Doing Business In The City

dtwn_Downtown_02-lg(ms)The City of Dexter is a vibrant community with an excellent variety of existing businesses, as well as many opportunities for growth.
This Business Resources page contains resources for residents and visitors, as well as information for current and prospective business owners.
Please contact Community Development Manager, Michelle Aniol (734) 580-2233 or if you have questions or comments about the content on this page.

The City of Dexter, in coordination with Washtenaw County, Ann Arbor SPARK and EntryPoint are tracking the COVID-19 crisis closely, evaluating our programs and events on a daily basis, and working hard to provide you with the most up-to-date facts and data.  Entry-Point is a local research institution to survey Washtenaw County businesses in order to fully understand how the COVID-19 pandemic is impacting our community. Please complete this short, five-minute survey by May 15th.

This spreadsheet contains the self-reported status of Dexter Businesses serving the public as of the date listed.

The coronavirus (COVID-19) pandemic has caused many southeast Michigan businesses and facilities to shut their doors and suspend operations for an unprecedented length of time. In a moment with no shortage of things to worry about, the impact that this shutdown can have on the quality of the water sitting stagnant within building pipes may not be at the top of the public’s list. However, when the economy reopens it will be the responsibility of individual building managers to mitigate these impacts on the water quality in their premise plumbing.

A simple and effective way to purge the water that has been sitting stagnant inside of a building’s plumbing for days, weeks, or even months is to open all the water taps and let the water run freely. Hot water tanks may need to be flushed separately; instructions can be found on the GLWA website here. Flushing the system forcibly removes rust, corrosion byproducts, or particulates, and replaces the potentially degraded water with fresh and recently treated water from the local main supply. For buildings and businesses that are accustomed to seasonal or intermittent use, flushing may already be part of a regular maintenance routine. But for others that have never been continuously shuttered for more than a day or two, people may not be aware of the potential danger posed by stagnant water, or of the steps that need to be taken to ensure water quality.

Each building is different, so plumbing system needs and flushing best practices will vary based on their size, configuration, condition, and type of usage. Regardless of these specifics, flushing is an easy best practice that can and should be applied before returning to normal operations anywhere that water has been sitting unused for a prolonged period.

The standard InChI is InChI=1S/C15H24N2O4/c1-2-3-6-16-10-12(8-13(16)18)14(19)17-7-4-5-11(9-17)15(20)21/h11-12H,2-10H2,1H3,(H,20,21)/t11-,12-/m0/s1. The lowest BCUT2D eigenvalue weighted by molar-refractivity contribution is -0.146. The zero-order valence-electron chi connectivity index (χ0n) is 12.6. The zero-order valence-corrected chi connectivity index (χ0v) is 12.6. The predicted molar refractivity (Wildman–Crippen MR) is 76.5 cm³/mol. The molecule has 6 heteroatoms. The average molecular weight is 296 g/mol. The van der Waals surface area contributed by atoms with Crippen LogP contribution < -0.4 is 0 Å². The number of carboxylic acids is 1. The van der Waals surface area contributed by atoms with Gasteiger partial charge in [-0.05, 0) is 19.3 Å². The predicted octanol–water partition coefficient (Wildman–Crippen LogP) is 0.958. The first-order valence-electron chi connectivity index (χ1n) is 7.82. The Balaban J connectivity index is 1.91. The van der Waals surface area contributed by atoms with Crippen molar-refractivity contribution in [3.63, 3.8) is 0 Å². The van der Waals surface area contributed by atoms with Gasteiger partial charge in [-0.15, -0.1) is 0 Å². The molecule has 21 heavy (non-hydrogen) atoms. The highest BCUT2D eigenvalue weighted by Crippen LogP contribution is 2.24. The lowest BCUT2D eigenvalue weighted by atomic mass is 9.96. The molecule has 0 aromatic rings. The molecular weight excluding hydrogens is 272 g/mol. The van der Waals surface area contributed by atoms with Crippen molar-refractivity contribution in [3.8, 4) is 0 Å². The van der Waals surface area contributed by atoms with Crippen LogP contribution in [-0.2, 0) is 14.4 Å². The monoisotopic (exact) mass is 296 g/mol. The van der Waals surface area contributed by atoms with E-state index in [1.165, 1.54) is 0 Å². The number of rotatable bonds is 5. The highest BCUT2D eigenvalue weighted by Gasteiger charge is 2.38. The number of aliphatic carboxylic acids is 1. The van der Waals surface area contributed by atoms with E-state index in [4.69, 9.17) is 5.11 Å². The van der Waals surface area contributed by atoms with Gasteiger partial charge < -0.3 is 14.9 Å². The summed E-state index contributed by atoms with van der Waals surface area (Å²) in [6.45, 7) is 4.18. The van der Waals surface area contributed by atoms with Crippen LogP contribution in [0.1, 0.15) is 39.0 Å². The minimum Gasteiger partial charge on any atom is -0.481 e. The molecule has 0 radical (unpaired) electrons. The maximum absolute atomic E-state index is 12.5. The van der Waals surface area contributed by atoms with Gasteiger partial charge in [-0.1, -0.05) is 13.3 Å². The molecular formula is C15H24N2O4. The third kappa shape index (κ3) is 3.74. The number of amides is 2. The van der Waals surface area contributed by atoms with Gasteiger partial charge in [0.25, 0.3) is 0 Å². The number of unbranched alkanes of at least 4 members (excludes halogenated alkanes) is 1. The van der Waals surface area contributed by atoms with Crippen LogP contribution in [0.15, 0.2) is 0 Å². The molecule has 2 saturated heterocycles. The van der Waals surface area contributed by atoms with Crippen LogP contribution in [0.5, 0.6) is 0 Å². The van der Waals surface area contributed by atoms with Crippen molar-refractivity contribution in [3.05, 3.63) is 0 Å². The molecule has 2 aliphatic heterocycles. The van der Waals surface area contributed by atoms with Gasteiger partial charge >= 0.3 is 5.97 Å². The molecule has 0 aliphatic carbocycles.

On Wed, April 15, 2020 the Small Business Development Center (SBDC) will present a webinar regarding the Paycheck Protection Program - Loan Forgiveness.  As funds begin to flow, it's important to understand how to use them according to the program parameters.  Click HERE to register for this free webinar. After the webinar, a recording will be sent to everyone who registered.  
SBA CORONAVIRUS (COVID-19): SMALL BUSINESS GUIDANCE AND LOAN RESOURCES The Small Business Administration (SBA) has put together a comprehensive list of resources available to help small businesses navigate the COVID-19 crisis.  

Our nation's small businesses and private, nonprofit organizations are facing an unprecedented economic disruption due to the COVID-19 outbreak. The SBA is experiencing a large volume of applications for the Economic Injury Disaster Loan. Due to current appropriations for this program, the SBA will make initial loan disbursements for two months of working capital up to a maximum of $15,000 per applicant. This is in addition to the Advance of up to $10,000 each small business and non-profit is eligible to receive. By doing this, the SBA will ensure it is supporting the greatest number of applicants during this difficult time.
You can apply directly on the U.S. Small Business Administration's Disaster Loan Website.  Want to learn more about the loan before applying, check out the Michigan Small Business Development Center (SBDC). If you need help determining if the EIDL is right for your business, the Michigan SBDC team is committed to your success.  They have the resources you need to move forward during COVID-19.  A Michigan SBDC business consultant is available to you at no-cost.  Click here to talk with a business consultant.